Wlliam Gilmore Simms
The Cub of the Panther: A Hunter Legend of the ''Old North State'' >> Chapter Four: The Deer and Deer Hunters on the Trail >> Page 65

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Novel (Romance) | The University of Arkansas Press | 1997
But now the field is mostly mine;
No rival crosses o'er my line;.
I claims as fur as eye kin see,
And all the county yields to me.
The bar that ranges fur and wide,
Some day will pay me ham and hide;
And with each sun, this rifle's crack,
Still picks the old buck from the pack.
I've all I wants, myself, and more;
My boys all share my skill and store;
And they will never lack for game,
While! strength kin hunt, or skill kin tame.
And yit, I sometimes grudge to think,
That when into the grave I sink,
Another foot shall take the trail,
And win, where I prehaps, might fail;
Some other hunter's eye explore,
The "thick," so sweet to me before;
And dogs of other men shall wake,
The sleepy beast in yander brake!
But what's the use? I've hed my day
A long one, too, and full of play;
I reckon, though my life is rough,
I've hed of pleasure quite enough!
I've lived in every limb and vein,
In hairt and head, and kain't complain,
When the Great Captain calls, to lay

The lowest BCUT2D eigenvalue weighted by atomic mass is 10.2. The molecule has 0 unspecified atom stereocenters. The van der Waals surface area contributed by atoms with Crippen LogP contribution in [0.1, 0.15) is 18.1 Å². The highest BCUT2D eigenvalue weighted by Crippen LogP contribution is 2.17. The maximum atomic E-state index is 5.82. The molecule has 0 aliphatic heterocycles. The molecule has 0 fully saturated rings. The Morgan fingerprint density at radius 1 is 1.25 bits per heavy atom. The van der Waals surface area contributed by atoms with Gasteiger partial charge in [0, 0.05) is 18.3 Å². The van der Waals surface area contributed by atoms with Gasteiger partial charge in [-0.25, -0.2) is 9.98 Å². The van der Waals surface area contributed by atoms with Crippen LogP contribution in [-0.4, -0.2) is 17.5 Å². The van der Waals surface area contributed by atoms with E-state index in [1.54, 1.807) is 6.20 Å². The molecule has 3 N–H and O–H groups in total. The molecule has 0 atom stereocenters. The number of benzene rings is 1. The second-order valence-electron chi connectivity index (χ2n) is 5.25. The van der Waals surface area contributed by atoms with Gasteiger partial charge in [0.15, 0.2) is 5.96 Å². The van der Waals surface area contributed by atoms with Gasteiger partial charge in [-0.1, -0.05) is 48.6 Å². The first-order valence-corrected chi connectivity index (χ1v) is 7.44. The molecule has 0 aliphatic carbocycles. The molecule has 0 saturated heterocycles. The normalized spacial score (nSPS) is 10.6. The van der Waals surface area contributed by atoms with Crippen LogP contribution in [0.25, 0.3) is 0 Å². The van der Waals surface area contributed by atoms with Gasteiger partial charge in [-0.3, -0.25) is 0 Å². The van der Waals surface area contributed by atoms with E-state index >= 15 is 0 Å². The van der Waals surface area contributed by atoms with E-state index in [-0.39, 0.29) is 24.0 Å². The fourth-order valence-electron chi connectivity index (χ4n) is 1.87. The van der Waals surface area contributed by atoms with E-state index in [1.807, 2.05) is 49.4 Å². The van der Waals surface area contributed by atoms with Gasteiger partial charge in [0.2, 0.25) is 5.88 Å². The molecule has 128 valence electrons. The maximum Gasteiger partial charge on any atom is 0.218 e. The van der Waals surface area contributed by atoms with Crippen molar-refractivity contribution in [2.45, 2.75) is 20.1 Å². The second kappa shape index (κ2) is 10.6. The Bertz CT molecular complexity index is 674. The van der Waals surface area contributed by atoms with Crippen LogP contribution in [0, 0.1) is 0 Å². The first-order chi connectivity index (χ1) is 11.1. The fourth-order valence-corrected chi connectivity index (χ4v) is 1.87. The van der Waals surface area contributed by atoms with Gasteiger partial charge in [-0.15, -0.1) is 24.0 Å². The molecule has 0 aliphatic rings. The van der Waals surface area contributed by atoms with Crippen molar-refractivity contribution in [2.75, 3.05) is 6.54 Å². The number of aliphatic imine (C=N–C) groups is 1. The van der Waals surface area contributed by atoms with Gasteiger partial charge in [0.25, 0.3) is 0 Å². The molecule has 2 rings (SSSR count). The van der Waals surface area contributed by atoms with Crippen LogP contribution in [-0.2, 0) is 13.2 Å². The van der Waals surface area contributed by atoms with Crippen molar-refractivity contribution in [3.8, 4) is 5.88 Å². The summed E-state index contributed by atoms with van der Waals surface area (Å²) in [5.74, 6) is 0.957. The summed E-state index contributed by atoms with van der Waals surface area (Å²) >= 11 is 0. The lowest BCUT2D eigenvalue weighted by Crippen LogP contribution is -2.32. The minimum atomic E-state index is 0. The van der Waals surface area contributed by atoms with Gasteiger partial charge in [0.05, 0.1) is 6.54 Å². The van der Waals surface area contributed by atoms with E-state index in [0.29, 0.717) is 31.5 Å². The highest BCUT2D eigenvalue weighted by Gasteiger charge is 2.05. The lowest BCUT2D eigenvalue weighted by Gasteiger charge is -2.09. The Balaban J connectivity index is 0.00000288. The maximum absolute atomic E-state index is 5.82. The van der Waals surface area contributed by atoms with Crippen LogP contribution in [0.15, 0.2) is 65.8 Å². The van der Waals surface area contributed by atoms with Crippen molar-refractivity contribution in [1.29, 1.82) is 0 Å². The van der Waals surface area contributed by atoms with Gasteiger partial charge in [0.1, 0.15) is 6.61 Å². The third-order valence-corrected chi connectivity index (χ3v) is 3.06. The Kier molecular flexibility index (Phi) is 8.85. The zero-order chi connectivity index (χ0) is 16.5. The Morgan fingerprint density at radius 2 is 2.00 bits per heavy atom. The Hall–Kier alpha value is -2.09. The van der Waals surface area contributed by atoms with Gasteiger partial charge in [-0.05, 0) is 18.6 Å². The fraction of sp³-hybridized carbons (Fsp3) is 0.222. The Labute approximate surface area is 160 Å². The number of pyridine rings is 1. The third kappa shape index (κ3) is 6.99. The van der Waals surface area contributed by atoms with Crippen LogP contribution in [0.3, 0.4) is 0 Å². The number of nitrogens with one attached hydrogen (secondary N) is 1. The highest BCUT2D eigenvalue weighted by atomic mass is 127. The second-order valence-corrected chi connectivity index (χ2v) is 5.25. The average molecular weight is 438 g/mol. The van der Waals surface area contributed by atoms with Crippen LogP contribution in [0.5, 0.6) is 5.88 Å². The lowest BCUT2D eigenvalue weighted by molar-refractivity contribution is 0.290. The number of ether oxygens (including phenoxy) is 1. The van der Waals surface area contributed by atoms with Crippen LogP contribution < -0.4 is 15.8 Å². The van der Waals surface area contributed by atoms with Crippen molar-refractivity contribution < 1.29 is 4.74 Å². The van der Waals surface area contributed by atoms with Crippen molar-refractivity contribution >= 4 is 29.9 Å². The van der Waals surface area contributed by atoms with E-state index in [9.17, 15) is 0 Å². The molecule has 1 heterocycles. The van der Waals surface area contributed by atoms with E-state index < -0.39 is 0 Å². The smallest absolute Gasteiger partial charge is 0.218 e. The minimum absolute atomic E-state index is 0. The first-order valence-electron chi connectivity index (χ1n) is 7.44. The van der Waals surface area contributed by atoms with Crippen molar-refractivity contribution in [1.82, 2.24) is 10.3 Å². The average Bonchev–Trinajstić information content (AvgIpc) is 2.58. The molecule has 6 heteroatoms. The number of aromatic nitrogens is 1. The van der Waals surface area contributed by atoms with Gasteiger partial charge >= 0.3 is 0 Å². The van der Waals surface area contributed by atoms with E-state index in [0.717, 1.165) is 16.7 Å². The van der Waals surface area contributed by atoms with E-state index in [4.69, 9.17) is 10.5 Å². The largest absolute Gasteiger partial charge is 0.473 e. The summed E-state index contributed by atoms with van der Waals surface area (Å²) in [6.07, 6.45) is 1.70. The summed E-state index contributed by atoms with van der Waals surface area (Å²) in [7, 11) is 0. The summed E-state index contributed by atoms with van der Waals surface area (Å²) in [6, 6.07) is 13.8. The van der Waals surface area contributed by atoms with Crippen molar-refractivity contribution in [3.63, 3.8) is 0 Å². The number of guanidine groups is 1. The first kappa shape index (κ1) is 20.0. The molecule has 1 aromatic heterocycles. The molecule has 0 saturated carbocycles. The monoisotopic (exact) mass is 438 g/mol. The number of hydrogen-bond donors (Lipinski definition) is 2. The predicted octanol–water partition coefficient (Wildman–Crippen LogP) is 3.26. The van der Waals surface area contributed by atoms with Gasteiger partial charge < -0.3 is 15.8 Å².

My rifle down, and leave the prey!
Put out my boys, and with a will,
We'll brush these woods that lie in sight;
While day-light lasts, be doing still,
The secret for sweet sleep at night!'
The best and, perhaps, whole philosophy of life lies in these two last
lines; and the philosophy of Fuller was throughout precisely that of Jim
Fisher. They had like natures, and had been brought up in the same
school, and gone through similar experiences. Indeed, Fuller had been,
at fifteen, a pupil of Fisher at sixty. He, too, looked upon the grand
scenery of these mountains and their great cavernous hollows, sub-
limely sad and solitary, only as a "world of meat," from which he and
his children were to draw their supplies for a long future. He had no
such sublime feelings, no such delicate sympathies, as made love, with